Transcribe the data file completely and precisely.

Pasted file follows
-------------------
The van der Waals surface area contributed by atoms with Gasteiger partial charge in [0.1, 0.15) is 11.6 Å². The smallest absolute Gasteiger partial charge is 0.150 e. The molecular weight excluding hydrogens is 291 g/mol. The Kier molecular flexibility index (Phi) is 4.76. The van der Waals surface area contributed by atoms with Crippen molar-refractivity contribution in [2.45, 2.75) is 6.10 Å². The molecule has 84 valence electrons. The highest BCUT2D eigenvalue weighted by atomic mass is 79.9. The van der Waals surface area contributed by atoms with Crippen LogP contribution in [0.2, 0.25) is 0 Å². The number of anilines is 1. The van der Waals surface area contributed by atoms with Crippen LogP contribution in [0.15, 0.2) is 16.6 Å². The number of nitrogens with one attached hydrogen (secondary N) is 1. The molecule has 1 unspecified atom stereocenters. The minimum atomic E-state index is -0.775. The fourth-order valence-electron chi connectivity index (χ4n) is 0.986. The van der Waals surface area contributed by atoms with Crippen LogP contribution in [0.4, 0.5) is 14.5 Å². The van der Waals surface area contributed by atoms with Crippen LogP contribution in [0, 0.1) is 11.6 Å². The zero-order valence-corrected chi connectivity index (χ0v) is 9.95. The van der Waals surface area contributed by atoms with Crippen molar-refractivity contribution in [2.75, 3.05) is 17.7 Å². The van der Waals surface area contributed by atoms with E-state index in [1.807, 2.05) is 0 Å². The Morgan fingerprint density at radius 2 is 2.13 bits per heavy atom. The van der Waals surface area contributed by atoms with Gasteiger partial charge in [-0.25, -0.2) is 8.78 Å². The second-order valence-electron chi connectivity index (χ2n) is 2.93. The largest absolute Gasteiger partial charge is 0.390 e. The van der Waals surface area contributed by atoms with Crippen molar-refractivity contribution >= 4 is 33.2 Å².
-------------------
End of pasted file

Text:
The van der Waals surface area contributed by atoms with Gasteiger partial charge in [0.1, 0.15) is 11.6 Å². The smallest absolute Gasteiger partial charge is 0.150 e. The molecular weight excluding hydrogens is 291 g/mol. The Kier molecular flexibility index (Phi) is 4.76. The van der Waals surface area contributed by atoms with Crippen molar-refractivity contribution in [2.45, 2.75) is 6.10 Å². The molecule has 84 valence electrons. The highest BCUT2D eigenvalue weighted by atomic mass is 79.9. The van der Waals surface area contributed by atoms with Crippen LogP contribution in [0.2, 0.25) is 0 Å². The number of anilines is 1. The van der Waals surface area contributed by atoms with Crippen LogP contribution in [0.15, 0.2) is 16.6 Å². The number of nitrogens with one attached hydrogen (secondary N) is 1. The molecule has 1 unspecified atom stereocenters. The minimum atomic E-state index is -0.775. The fourth-order valence-electron chi connectivity index (χ4n) is 0.986. The van der Waals surface area contributed by atoms with Crippen LogP contribution in [0.4, 0.5) is 14.5 Å². The van der Waals surface area contributed by atoms with Crippen LogP contribution in [0, 0.1) is 11.6 Å². The zero-order valence-corrected chi connectivity index (χ0v) is 9.95. The van der Waals surface area contributed by atoms with Crippen molar-refractivity contribution in [2.75, 3.05) is 17.7 Å². The van der Waals surface area contributed by atoms with E-state index in [1.807, 2.05) is 0 Å². The Morgan fingerprint density at radius 2 is 2.13 bits per heavy atom. The van der Waals surface area contributed by atoms with Gasteiger partial charge in [-0.25, -0.2) is 8.78 Å². The second-order valence-electron chi connectivity index (χ2n) is 2.93. The largest absolute Gasteiger partial charge is 0.390 e. The van der Waals surface area contributed by atoms with Crippen molar-refractivity contribution >= 4 is 33.2 Å².